R-Squared Energy Blog

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U.S. Drilling Expenditures Shatter Previous Record

For those who don’t think U.S. oil companies are spending enough to find new oil:

US drilling outlays soar to $226.4 billion in 2007

WASHINGTON, DC, Jan. 5 — US oil and gas drilling expenditures soared to a record $226.4 billion in 2007, more than doubling the previous record of $109.8 billion a year earlier, the American Petroleum Institute said on Jan. 5.

API said the Joint Association Survey of Drilling Costs for 2007, the latest year for which figures are available, showed that records also were set in average costs per well and per foot.

Average costs per US oil well grew 82% to $4 million in 2007 from $2.2 million, while per foot costs climbed 78% year-to-year to an average of $717 from $412, according to API. It said that average costs per domestic natural gas well rose 105% to $3.9 million in 2007 from $1.9 million in 2006 as average costs per foot grew 74% year-to-year to $604 from $348.

I guess for those who would argue that they aren’t spending enough, how much should they spend? Part of this was due to much higher costs for drilling rigs – driven by high demand, but companies also drilling more wells:

“But despite a doubling of the cost to drill and develop wells, we also witnessed a rise in both the number of wells drilled, which increased 4% from 2006, and the average depth of those wells, which increased 9%,” he continued.

I think it’s a safe bet, though, that drilling outlays will fall substantially in 2008.

January 9, 2009 Posted by | deepwater drilling, gas wells, oil companies, oil wells | 16 Comments

Shell Goes Deep

After spending most of my week on Coskata (and actually working at my real job) the energy news has piling up on me. While I still need to clean up some loose ends on Coskata, I also need to clear out some of these other stories.

I have an informative guest post on ocean thermal energy conversion (an under-rated energy option, in my opinion), CNN says that expensive oil is here to stay (regular readers will know that this is my mantra as well), Christina Laun gives us 100 tips and tools on how to enjoy a greener career – Number 31 may save your life someday 😉 – and Shell has gone ultra-deep with their new Perdido platform. I will lead off with Shell, since it has been in my in-box the longest.

I got the following information second-hand from Ignacio Gonzalez, who is a Communication Specialist for Shell. Their new Perdido platform will be the deepest water platform in the world.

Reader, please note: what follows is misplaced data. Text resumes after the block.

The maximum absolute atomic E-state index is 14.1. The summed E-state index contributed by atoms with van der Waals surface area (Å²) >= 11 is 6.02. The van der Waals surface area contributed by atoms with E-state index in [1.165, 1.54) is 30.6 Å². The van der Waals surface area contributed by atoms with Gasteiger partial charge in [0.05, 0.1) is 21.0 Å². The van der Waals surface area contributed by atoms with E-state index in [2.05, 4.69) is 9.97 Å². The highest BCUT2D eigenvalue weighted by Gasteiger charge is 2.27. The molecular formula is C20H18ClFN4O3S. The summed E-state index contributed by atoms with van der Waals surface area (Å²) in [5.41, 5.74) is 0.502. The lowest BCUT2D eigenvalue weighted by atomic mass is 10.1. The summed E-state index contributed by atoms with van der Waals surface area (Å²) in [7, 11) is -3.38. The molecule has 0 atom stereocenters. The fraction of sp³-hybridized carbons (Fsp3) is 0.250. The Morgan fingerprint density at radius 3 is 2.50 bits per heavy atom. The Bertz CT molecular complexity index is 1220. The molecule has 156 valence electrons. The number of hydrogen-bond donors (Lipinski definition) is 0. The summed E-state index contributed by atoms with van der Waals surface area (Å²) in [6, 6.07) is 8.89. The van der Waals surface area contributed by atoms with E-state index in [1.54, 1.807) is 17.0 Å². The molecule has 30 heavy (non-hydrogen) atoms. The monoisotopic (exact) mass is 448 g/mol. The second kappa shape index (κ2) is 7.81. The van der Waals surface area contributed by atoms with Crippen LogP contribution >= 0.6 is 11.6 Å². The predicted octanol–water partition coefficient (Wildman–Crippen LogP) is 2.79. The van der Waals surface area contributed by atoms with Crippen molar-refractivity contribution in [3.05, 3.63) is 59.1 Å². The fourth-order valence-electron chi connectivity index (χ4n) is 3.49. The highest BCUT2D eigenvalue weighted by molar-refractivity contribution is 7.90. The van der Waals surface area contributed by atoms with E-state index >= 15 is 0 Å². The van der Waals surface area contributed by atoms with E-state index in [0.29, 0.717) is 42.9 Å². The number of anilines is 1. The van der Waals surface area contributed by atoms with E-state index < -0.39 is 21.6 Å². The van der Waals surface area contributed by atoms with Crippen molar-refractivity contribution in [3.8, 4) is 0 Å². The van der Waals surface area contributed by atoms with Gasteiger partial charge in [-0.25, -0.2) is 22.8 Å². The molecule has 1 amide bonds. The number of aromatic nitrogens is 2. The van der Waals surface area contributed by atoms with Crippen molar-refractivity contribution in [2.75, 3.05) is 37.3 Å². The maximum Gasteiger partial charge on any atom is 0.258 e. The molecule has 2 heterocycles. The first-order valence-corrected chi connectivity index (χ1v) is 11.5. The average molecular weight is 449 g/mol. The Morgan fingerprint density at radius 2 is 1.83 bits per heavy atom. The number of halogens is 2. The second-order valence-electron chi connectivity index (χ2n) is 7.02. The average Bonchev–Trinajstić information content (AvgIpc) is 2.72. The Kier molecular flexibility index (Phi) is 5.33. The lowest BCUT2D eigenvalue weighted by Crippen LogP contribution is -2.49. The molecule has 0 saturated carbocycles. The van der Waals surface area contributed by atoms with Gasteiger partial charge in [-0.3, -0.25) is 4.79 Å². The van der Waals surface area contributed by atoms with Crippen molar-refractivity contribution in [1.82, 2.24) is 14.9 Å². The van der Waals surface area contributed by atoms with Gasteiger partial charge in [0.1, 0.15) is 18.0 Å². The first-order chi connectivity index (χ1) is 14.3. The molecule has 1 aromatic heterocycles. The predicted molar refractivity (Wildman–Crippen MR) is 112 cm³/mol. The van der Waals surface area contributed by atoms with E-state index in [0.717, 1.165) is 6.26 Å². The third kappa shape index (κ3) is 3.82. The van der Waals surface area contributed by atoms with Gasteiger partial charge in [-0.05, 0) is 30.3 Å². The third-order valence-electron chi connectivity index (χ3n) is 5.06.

The Shell-operated Perdido Regional Development Spar has arrived in the ultra deepwaters of the Gulf of Mexico and is currently being secured to the seafloor in about 8,000 feet of water. Once completed, the Perdido spar will be nearly as tall as the Eiffel Tower and weigh as much as 10,000 cars. Perdido will be the deepest oil development in the world, the deepest drilling and production platform in the world and have the deepest subsea well in the world.

Positioning the spar into place required carefully-orchestrated maneuvers. Here is a link to a YouTube video of the process, which you may embed as you wish.

Perdido will be a fully functional oil and gas platform with a drilling rig and direct vertical access wells, full oil and gas processing and remote subsea wells. The facility is designed to produce 100,000 barrels of oil per day and 200 million standard cubic feet of gas. The production from these fields will be transported via new and existing pipelines to US refineries.

The Perdido Spar will bring in production from three fields: Great White, Silvertip and Tobago. These fields are located in 10 Outer Continental Shelf blocks in Alaminos Canyon, approximately 200 miles south of Freeport, TX. This development will provide the first Gulf of Mexico commercial production from a Paleogene reservoir. All three fields have been granted production units from the Minerals Management Service and the accumulations are completely in US waters, some eight miles north of Mexico international borders. First production from Perdido is expected around the turn of the decade.

Shell has more info about the project area, as well as maps, here.

And you can follow the progress of Perdido here.

August 22, 2008 Posted by | deepwater drilling, oil production, Shell | 18 Comments